Nursing students have the opportunity through their capstone project to engage in meaningful collaboration with clinical preceptors and unit leaders. The capstone project allows students to demonstrate their accumulated nursing knowledge, clinical skills, and leadership abilities through a project focused on improving client care or the practice environment. Working together, students, preceptors, and leaders can design impactful projects that benefit both the clinical site and the student’s learning.
The first step is for the student to meet early on with their assigned clinical preceptor. The preceptor serves as a mentor and guide for the student throughout the capstone experience. In this initial meeting, the student should discuss potential project ideas they have in mind and get feedback on feasibility from the preceptor’s perspective. The preceptor knows the unit priorities, resources, and politics better than the student and can steer them towards ideas that have the best chance of success. They can also connect the student to other stakeholders like unit leaders, physicians, managers, and staff nurses for input.
With guidance from the preceptor, the student should then schedule meetings with relevant unit leaders such as the nurse manager, assistant manager, charge nurses, or clinical nurse specialist. In these meetings, the student can further discuss and refine their project ideas based on how the leaders see the unit’s needs. Leaders have oversight of department goals, performance outcomes, staffing models, budgets, and more. They can advise if a project aligns with strategic priorities and help the student understand existing challenges to address. Leaders may also offer ideas the student had not yet considered but could have great benefit.
Collaboration with unit staff such as staff nurses is also valuable at this stage. Direct care nurses have firsthand experience with challenges, inefficiencies and opportunities for practice improvement from the frontlines. Surveying staff to understand pain points or soliciting suggestions through a brief questionnaire or focused group can yield worthwhile project ideas. This gives staff ownership and buy-in as stakeholders in the project’s success from the beginning.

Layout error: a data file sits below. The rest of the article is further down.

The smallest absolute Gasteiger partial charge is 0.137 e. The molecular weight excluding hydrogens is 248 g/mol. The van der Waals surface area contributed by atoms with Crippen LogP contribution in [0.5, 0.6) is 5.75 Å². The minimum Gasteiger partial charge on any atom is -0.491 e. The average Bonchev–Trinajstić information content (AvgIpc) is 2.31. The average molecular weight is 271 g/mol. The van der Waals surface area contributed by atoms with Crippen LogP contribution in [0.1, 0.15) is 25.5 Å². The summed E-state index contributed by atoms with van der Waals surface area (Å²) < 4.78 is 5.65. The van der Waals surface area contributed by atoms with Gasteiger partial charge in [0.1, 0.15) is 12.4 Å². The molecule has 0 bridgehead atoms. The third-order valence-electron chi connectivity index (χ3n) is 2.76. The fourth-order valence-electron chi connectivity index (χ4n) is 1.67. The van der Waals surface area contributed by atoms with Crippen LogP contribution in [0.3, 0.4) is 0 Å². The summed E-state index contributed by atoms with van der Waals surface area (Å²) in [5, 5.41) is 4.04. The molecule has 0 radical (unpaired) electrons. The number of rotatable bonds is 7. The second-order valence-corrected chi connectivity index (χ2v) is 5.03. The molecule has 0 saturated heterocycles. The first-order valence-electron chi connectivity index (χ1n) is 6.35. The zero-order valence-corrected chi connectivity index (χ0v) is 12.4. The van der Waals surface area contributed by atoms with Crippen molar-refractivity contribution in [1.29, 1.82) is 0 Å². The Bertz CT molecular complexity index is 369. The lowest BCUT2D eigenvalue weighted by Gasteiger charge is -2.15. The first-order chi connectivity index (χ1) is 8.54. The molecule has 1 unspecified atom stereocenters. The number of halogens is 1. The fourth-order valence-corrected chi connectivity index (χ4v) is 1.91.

Once a project aim has been agreed upon with input from all parties, a formal project plan should be developed. The preceptor and leaders can assist the student with composing a detailed outline of project objectives, timeline, activities, responsibilities, data collection methods, budget if needed, and anticipated outcomes. This provides accountability and structure as a guide for implementation. The preceptor is especially important for advising on plan feasibility based on their expertise.
Periodic meetings with preceptors and leaders should continue throughout project execution to provide oversight and guidance as issues arise. They can help address barriers, leverage additional resources if required, and keep the student accountable to timelines. Staff should be regularly updated on progress as well to maintain enthusiasm, involvement and transparency. Leaders may also facilitate linking the student to other departments, committees or specialists as needed to advance the work.
At the conclusion, the student, preceptor and leaders should debrief on the outcomes achieved and lessons learned together. Was the aim fulfilled? How was the clinical site impacted? This feedback is invaluable for the student’s learning and professional development. Leaders and preceptors are also positioned to support disseminating the work through presentations or publications benefitting the wider nursing profession. Substantial collaboration at each stage maximizes the capstone project’s value for all stakeholders involved.
Nursing capstone projects provide an excellent opportunity for students to partner with clinical preceptors and leaders. Through open communication, information sharing and shared decision-making, students can design high-impact projects aligned with organizational priorities. Leveraging the expertise and resources within clinical sites allows students to gain real-world experience while also leaving a meaningful contribution to client care and the practice environment. Both the student and organization benefit when all parties commit to active collaboration from project inception through completion and dissemination of results.